A prosecutor said on Wednesday that he charged a white former Minneapolis police officer with second-degree manslaughter for killing black motorist Daunte Wright, 20, in a shooting that ignited days of unrest and clashes between protesters and police.
The charge against former Brooklyn Centre police officer Kim Potter was filed on Wednesday, three days after Wright was killed during a traffic stop, Washington County Attorney Pete Orput said.
He was shot near the court where a murder trial for a former officer charged with killing George Floyd last May is being heard.
The former Brooklyn Centre police chief said Ms Potter, a 26-year veteran and training officer, intended to use her Taser on Wright but fired her handgun instead.
However, protesters and Wright’s family said there was no excuse for the shooting and that it showed how the justice system was tilted against blacks.
They said Wright was stopped for an expired car registration and ended up dead.
“Certain occupations carry an immense responsibility and none more so than a sworn police officer,” said Imran Ali, Washington County assistant criminal division chief, in announcing the charge.
“[Ms Potter’s] action caused the unlawful killing of Mr Wright and she must be held accountable.”
Mr Ali said he and Mr Orput had met Wright’s family and assured them that no resources would be spared in prosecuting the case.
Intent is not necessarily needed for a conviction of second-degree manslaughter in Minnesota.
The charge, which carries a maximum penalty of 10 years in prison, can be applied where a person is suspected of causing a death by “culpable negligence” that creates an unreasonable risk, and consciously takes chances to cause the death of a person.
Ms Potter, 48, was arrested on Wednesday morning at the Bureau of Criminal Apprehension in St Paul. She and former police chief Tim Gannon resigned on Tuesday.
Concrete barricades and tall metal fencing had been set up around Ms Potter’s home in Champlin, north of Brooklyn Centre, with police cars guarding the driveway.
Mr Gannon had released Ms Potter’s body camera video the day after Sunday’s shooting.
It showed her approaching Wright as he stood outside his car as another officer was arresting him for an outstanding warrant.
The warrant was for his failure to appear in court on charges that he fled from officers and possessed a gun without a permit, during an encounter with Minneapolis police in June.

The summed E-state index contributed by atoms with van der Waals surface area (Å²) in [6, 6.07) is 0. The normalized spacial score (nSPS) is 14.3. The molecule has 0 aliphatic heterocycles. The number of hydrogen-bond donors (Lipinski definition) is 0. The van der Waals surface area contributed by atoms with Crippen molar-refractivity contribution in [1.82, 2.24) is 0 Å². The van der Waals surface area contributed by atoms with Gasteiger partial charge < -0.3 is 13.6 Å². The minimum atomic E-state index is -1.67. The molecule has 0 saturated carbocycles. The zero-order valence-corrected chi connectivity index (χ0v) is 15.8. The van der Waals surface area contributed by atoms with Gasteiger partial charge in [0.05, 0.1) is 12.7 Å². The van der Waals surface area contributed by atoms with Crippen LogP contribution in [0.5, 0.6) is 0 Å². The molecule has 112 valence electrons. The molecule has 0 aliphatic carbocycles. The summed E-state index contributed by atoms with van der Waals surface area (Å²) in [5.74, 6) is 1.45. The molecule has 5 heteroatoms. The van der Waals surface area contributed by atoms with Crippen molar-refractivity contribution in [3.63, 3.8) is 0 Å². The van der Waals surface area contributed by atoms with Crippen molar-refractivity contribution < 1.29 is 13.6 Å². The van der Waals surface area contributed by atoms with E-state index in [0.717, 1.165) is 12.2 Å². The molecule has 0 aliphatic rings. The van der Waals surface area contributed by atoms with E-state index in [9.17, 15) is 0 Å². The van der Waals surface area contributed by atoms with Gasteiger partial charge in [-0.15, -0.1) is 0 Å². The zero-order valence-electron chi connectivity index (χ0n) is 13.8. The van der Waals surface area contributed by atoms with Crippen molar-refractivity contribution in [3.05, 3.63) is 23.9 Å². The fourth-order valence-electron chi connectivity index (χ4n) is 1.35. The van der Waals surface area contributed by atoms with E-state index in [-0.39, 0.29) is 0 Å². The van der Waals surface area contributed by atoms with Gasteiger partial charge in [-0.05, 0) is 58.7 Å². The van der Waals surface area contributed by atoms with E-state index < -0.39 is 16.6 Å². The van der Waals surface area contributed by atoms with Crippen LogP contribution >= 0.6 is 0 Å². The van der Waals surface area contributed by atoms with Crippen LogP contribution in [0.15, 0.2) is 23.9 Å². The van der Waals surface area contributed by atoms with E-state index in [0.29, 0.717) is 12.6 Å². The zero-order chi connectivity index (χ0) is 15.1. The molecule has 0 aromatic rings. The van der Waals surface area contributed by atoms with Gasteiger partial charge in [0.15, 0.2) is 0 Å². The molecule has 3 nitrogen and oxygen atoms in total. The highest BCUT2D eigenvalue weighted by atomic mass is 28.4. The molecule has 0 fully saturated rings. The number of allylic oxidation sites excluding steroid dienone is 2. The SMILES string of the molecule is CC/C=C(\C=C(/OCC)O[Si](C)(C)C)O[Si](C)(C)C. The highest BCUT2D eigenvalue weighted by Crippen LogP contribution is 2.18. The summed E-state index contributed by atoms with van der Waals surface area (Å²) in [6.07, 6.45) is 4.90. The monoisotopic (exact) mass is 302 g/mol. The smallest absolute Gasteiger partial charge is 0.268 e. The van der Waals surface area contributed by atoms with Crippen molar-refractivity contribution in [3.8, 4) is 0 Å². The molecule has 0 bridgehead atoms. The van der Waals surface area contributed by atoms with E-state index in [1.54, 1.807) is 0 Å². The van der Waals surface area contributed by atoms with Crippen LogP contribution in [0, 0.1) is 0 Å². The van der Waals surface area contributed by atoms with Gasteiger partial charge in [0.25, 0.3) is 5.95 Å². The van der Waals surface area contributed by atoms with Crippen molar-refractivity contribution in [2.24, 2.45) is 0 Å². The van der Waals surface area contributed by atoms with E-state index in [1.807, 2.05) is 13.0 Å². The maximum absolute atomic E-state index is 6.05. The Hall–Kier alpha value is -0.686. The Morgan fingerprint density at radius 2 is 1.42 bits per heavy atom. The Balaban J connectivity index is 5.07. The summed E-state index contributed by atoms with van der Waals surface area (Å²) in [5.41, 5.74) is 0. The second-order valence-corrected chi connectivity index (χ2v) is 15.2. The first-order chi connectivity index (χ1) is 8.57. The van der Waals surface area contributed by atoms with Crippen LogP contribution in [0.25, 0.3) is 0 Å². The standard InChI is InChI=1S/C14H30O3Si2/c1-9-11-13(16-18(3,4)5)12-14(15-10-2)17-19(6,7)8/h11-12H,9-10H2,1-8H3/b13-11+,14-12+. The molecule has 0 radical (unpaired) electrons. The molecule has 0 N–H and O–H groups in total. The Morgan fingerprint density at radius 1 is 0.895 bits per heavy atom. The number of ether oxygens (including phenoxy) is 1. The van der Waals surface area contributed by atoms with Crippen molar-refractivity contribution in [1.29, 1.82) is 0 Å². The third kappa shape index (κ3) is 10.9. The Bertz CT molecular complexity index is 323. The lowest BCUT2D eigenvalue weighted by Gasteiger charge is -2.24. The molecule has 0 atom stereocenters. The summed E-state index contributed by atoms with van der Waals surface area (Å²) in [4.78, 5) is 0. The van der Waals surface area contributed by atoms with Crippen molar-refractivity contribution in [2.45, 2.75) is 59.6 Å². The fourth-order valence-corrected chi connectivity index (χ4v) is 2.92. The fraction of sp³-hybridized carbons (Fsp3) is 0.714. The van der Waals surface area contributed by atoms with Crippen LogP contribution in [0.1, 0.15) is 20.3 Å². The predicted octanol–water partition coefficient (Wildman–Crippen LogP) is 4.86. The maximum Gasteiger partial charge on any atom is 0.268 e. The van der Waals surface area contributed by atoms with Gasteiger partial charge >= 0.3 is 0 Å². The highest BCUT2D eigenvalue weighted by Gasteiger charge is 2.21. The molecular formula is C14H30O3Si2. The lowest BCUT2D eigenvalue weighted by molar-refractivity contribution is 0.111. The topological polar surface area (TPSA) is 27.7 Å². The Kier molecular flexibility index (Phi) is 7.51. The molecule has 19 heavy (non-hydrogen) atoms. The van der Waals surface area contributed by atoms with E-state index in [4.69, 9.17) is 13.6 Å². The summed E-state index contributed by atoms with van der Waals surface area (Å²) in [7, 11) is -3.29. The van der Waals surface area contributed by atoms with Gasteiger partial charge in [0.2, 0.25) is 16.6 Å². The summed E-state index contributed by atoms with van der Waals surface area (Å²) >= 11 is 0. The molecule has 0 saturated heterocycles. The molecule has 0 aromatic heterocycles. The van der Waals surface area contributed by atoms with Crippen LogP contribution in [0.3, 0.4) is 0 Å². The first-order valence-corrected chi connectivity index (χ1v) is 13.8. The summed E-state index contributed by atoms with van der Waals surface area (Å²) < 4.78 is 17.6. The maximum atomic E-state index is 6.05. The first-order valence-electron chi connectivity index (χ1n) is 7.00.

As Wright struggles with police, Ms Potter is heard shouting, “I’ll Tase you. I’ll Tase you. Taser, Taser, Taser,” before firing a single shot from her handgun.
The decision to charge her was announced as the trial of former Minneapolis police officer Derek Chauvin over the death of George Floyd progresses.
Floyd, a black man, died on May 25 after Mr Chauvin, who is white, pressed his knee against his neck for several minutes.
The Wrights' lawyer, Ben Crump, said the family appreciated the criminal case, but again disputed that the shooting was accidental because an experienced officer knows the difference between a Taser and a handgun.
Police and protesters faced off again after nightfall on Tuesday, with hundreds of demonstrators gathering again at Brooklyn Centre’s police headquarters, now ringed by concrete barriers and a tall metal fence.
Police in riot gear and National Guard soldiers stood watch.
About 90 minutes before a 10pm curfew, state police announced over a loudspeaker that the gathering had been declared unlawful and ordered the crowds to disperse.
That quickly set off confrontations, with protesters launching fireworks towards the station and throwing objects at police, who launched stun and gas grenades, then marched in a line to force back the crowd.
“You are hereby ordered to disperse,” authorities announced, saying that anyone who did not leave would be arrested.
State police said the dispersal order came before the curfew because protesters were trying to take down the fencing and throwing rocks at police.
The number of protesters dropped rapidly over the next hour until only a few remained. Police also ordered all media to leave the scene.
Brooklyn Centre, a suburb to the north of Minneapolis, has had its racial demographics shift dramatically in recent years.
In 2000, more than 70 per cent of the city was white. Today, most residents are black, Asian or Hispanic.
Mr Elliott said he did not have at hand information on the police force’s racial diversity but, “we have very few people of colour in our department".
Ms Potter was an instructor with the Brooklyn Centre police, the Minnesota Police and Peace Officers Association said.
She was training two other officers on Sunday when they stopped Wright, the association's leader, Bill Peters, told The Star Tribune.
In her one-paragraph letter of resignation, Ms Potter said: “I have loved every minute of being a police officer and serving this community to the best of my ability, but I believe it is in the best interest of the community, the department and my fellow officers if I resign immediately.”